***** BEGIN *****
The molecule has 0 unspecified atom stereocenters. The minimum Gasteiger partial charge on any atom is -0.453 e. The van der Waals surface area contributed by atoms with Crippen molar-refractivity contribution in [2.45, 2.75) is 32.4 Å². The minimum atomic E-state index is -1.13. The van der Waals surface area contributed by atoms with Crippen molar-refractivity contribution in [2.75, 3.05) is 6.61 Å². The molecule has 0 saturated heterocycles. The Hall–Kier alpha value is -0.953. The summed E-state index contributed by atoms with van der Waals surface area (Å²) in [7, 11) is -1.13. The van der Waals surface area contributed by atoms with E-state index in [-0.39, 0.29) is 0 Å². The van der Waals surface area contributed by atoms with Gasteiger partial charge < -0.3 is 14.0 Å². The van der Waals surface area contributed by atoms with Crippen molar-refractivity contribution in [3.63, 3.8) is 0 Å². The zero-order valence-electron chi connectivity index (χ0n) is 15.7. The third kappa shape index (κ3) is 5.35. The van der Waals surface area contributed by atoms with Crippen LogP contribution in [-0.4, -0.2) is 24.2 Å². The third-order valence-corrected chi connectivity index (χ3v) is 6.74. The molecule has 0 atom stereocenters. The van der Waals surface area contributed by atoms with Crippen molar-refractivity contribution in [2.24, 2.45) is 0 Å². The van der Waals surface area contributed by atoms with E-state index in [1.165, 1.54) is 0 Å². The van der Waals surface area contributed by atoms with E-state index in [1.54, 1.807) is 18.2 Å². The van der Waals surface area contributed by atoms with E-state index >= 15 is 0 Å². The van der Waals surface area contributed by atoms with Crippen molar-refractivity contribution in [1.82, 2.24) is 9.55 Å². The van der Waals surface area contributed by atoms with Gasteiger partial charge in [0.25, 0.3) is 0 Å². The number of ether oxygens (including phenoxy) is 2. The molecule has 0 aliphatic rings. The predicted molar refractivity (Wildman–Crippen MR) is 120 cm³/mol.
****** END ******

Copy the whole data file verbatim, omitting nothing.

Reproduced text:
The molecule has 0 unspecified atom stereocenters. The minimum Gasteiger partial charge on any atom is -0.453 e. The van der Waals surface area contributed by atoms with Crippen molar-refractivity contribution in [2.45, 2.75) is 32.4 Å². The minimum atomic E-state index is -1.13. The van der Waals surface area contributed by atoms with Crippen molar-refractivity contribution in [2.75, 3.05) is 6.61 Å². The molecule has 0 saturated heterocycles. The Hall–Kier alpha value is -0.953. The summed E-state index contributed by atoms with van der Waals surface area (Å²) in [7, 11) is -1.13. The van der Waals surface area contributed by atoms with E-state index in [-0.39, 0.29) is 0 Å². The van der Waals surface area contributed by atoms with Gasteiger partial charge < -0.3 is 14.0 Å². The van der Waals surface area contributed by atoms with Crippen molar-refractivity contribution in [3.63, 3.8) is 0 Å². The zero-order valence-electron chi connectivity index (χ0n) is 15.7. The third kappa shape index (κ3) is 5.35. The van der Waals surface area contributed by atoms with Crippen LogP contribution in [-0.4, -0.2) is 24.2 Å². The third-order valence-corrected chi connectivity index (χ3v) is 6.74. The molecule has 0 atom stereocenters. The van der Waals surface area contributed by atoms with Crippen molar-refractivity contribution in [2.24, 2.45) is 0 Å². The van der Waals surface area contributed by atoms with E-state index in [1.165, 1.54) is 0 Å². The van der Waals surface area contributed by atoms with E-state index in [1.54, 1.807) is 18.2 Å². The van der Waals surface area contributed by atoms with E-state index >= 15 is 0 Å². The van der Waals surface area contributed by atoms with Crippen molar-refractivity contribution in [1.82, 2.24) is 9.55 Å². The van der Waals surface area contributed by atoms with Gasteiger partial charge in [0.25, 0.3) is 0 Å². The number of ether oxygens (including phenoxy) is 2. The molecule has 0 aliphatic rings. The predicted molar refractivity (Wildman–Crippen MR) is 120 cm³/mol.